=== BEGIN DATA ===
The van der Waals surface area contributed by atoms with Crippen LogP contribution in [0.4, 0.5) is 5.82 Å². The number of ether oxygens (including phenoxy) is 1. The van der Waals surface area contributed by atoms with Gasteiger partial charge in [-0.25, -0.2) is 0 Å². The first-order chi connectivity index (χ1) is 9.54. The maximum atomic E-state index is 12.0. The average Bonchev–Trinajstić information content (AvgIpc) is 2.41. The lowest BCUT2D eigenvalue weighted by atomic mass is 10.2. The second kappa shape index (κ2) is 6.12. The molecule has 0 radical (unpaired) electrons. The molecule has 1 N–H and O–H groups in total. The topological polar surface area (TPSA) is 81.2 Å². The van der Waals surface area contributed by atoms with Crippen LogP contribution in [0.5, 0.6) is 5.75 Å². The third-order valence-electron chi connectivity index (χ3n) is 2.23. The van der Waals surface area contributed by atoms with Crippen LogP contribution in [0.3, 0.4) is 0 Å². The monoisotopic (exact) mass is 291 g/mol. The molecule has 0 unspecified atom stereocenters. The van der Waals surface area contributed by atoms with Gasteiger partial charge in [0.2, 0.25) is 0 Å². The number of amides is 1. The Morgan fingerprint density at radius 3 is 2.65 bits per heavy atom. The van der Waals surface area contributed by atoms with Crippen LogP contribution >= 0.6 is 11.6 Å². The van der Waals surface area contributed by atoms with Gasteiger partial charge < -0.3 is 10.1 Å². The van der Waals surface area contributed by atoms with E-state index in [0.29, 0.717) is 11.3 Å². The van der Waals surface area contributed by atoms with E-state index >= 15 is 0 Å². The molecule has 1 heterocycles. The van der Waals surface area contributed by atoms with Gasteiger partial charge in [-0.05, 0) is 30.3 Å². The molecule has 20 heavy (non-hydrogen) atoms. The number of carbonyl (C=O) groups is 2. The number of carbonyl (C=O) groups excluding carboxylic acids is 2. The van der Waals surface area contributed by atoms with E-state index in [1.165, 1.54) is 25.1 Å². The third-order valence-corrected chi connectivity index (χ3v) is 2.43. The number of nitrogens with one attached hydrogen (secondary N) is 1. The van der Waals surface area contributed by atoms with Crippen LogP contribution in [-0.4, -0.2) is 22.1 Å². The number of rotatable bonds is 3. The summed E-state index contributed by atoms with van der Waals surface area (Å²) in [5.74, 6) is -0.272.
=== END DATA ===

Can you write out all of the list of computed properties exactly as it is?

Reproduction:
The van der Waals surface area contributed by atoms with Crippen LogP contribution in [0.4, 0.5) is 5.82 Å². The number of ether oxygens (including phenoxy) is 1. The van der Waals surface area contributed by atoms with Gasteiger partial charge in [-0.25, -0.2) is 0 Å². The first-order chi connectivity index (χ1) is 9.54. The maximum atomic E-state index is 12.0. The average Bonchev–Trinajstić information content (AvgIpc) is 2.41. The lowest BCUT2D eigenvalue weighted by atomic mass is 10.2. The second kappa shape index (κ2) is 6.12. The molecule has 0 radical (unpaired) electrons. The molecule has 1 N–H and O–H groups in total. The topological polar surface area (TPSA) is 81.2 Å². The van der Waals surface area contributed by atoms with Crippen LogP contribution in [0.5, 0.6) is 5.75 Å². The third-order valence-electron chi connectivity index (χ3n) is 2.23. The van der Waals surface area contributed by atoms with Crippen LogP contribution in [0.3, 0.4) is 0 Å². The monoisotopic (exact) mass is 291 g/mol. The molecule has 0 unspecified atom stereocenters. The van der Waals surface area contributed by atoms with Gasteiger partial charge in [0.2, 0.25) is 0 Å². The number of amides is 1. The Morgan fingerprint density at radius 3 is 2.65 bits per heavy atom. The van der Waals surface area contributed by atoms with Crippen LogP contribution >= 0.6 is 11.6 Å². The van der Waals surface area contributed by atoms with Gasteiger partial charge < -0.3 is 10.1 Å². The van der Waals surface area contributed by atoms with E-state index in [0.29, 0.717) is 11.3 Å². The van der Waals surface area contributed by atoms with E-state index >= 15 is 0 Å². The molecule has 1 heterocycles. The van der Waals surface area contributed by atoms with Gasteiger partial charge in [-0.05, 0) is 30.3 Å². The molecule has 20 heavy (non-hydrogen) atoms. The number of carbonyl (C=O) groups is 2. The number of carbonyl (C=O) groups excluding carboxylic acids is 2. The van der Waals surface area contributed by atoms with E-state index in [1.165, 1.54) is 25.1 Å². The third-order valence-corrected chi connectivity index (χ3v) is 2.43. The number of nitrogens with one attached hydrogen (secondary N) is 1. The van der Waals surface area contributed by atoms with Crippen LogP contribution in [-0.4, -0.2) is 22.1 Å². The number of rotatable bonds is 3. The summed E-state index contributed by atoms with van der Waals surface area (Å²) in [5.74, 6) is -0.272.